Homeland, Season 1, Episode 10: “Representative Body”
Written by Henry Bromell
Directed by Guy Ferland
Airs Sundays at 10pm ET on Showtime
That point in the first season of Homeland has come in which not much is actually advancing, but all the pieces are being put into place for something big to go down. That’s not to say that nothing happened in “Representative Body”. Plenty happened, but aside from one fairly shocking everything was foretold. It was an episode that needed to happen, though it’s questionable whether an entire episode was needed.
Let’s take a look at everything we got in this episode in broad terms. Carrie and Saul followed the lead on the Saudi diplomat, discovered he was highly in debt and also gay. Carrie used this, as well as a threat to deport his daughter, in order to get him to cooperate and set up a meeting with Tom Walker. Walker somehow finds out about the meeting and sends a homeless man with a bomb in a briefcase, the bomb explodes, the diplomat and four others are killed, and Carrie is injured. On the Brody side of things, the Vice President asked Brody to run for congress; Brody agreed and said he would ask his wife. Jessica initially doesn’t want him to do it, but Brody goes and talks to Mike and gets him to try and convince Jessica. She figures out that Brody sent Mike to talk to her and gets upset, but ultimately the plan works and Jessica agrees. And then, in a tiny side story, Brody asks to meet Carrie. She gets excited, thinking their affair might continue. He’s really just there to say it needs to be over and it needs to be a secret. She’s crushed.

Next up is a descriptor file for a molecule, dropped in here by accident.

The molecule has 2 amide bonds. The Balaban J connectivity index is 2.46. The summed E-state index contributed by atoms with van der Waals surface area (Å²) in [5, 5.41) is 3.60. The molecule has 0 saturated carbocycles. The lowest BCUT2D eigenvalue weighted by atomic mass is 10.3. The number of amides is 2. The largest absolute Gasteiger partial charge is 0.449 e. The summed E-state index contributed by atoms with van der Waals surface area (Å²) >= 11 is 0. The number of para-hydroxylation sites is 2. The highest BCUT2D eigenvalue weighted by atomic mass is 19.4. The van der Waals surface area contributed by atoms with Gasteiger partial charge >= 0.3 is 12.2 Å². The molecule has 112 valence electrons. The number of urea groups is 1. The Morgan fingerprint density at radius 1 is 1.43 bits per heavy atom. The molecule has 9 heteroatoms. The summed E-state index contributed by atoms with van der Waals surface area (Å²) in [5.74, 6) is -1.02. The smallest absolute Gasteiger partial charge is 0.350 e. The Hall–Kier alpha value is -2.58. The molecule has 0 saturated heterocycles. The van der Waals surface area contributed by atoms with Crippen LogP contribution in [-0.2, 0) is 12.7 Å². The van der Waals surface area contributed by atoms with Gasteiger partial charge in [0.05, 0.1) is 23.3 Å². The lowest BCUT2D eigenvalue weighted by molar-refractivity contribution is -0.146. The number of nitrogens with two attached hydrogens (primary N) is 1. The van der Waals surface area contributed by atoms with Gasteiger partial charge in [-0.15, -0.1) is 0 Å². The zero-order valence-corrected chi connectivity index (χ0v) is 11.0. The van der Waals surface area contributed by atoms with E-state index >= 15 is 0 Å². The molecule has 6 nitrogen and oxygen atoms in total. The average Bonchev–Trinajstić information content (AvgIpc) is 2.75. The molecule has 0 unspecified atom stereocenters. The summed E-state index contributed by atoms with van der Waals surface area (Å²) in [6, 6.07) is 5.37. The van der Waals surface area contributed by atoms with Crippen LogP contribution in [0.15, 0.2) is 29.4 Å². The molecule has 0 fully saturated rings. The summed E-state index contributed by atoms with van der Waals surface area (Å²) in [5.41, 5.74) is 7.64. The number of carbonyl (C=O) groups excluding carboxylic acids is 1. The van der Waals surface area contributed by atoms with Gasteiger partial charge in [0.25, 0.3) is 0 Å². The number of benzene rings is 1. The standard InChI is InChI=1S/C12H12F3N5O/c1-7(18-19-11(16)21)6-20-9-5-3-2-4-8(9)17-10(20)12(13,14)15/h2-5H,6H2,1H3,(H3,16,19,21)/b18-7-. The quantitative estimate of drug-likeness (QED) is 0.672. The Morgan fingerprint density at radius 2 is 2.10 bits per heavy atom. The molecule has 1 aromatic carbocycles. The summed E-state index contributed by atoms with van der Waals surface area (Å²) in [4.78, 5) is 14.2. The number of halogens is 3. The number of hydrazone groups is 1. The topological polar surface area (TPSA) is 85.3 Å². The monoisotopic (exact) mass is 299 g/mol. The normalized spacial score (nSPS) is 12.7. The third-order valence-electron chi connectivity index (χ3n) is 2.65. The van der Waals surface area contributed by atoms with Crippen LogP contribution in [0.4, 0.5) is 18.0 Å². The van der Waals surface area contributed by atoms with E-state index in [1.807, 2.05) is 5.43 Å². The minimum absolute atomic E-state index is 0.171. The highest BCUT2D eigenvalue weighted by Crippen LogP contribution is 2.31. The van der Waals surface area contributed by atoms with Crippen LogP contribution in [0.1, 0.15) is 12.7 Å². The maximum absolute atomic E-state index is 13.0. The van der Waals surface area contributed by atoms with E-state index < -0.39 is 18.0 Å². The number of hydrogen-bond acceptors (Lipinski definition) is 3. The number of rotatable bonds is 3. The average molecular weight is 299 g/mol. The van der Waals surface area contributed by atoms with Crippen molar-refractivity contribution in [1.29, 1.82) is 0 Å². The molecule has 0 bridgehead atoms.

Okay, that was the episode. The truth is, the story with the Saudi diplomat, despite ending with a bang, really only served one purpose: to remind and confirm for the audience that there is a mole in the government. Hello, 24. We also got to see Carrie do her interrogation job really well, but honestly, the show has given us that enough times by now. Jessica not allowing her husband to run for congress led to some great character work, particularly with Brody apologizing to Mike and actually thanking him for looking after the kids all these years. But in the end, it was obvious that Brody would end up running for congress and this episode was just a way of stretching that decision out.
It would be easy to say that this episode was something of a waste. Five minutes of plot stretched to almost an hour. That, of course, would be ridiculous. What makes Homeland so good isn’t the movement of the plot, which at times is quite cliché. Homeland lives and dies by its characters. This episode provided some great character moments, and for that it was worth it. At the same time, though, the plot machinations beneath the surface can be felt quite strongly. The writers are putting everything into position. There are only two episodes left in Season 1. Knowing how Showtime series are usually structured, I imagine some crazy stuff will go down in the next episode. If that’s the case, then it’s hard to complain about a “calm before the storm” episode in which a bomb went off in public and killed several people.
What did you think of this episode? Is the mole plot starting to bother you? What do you the game plan is for the campaign plot? Leave a comment below!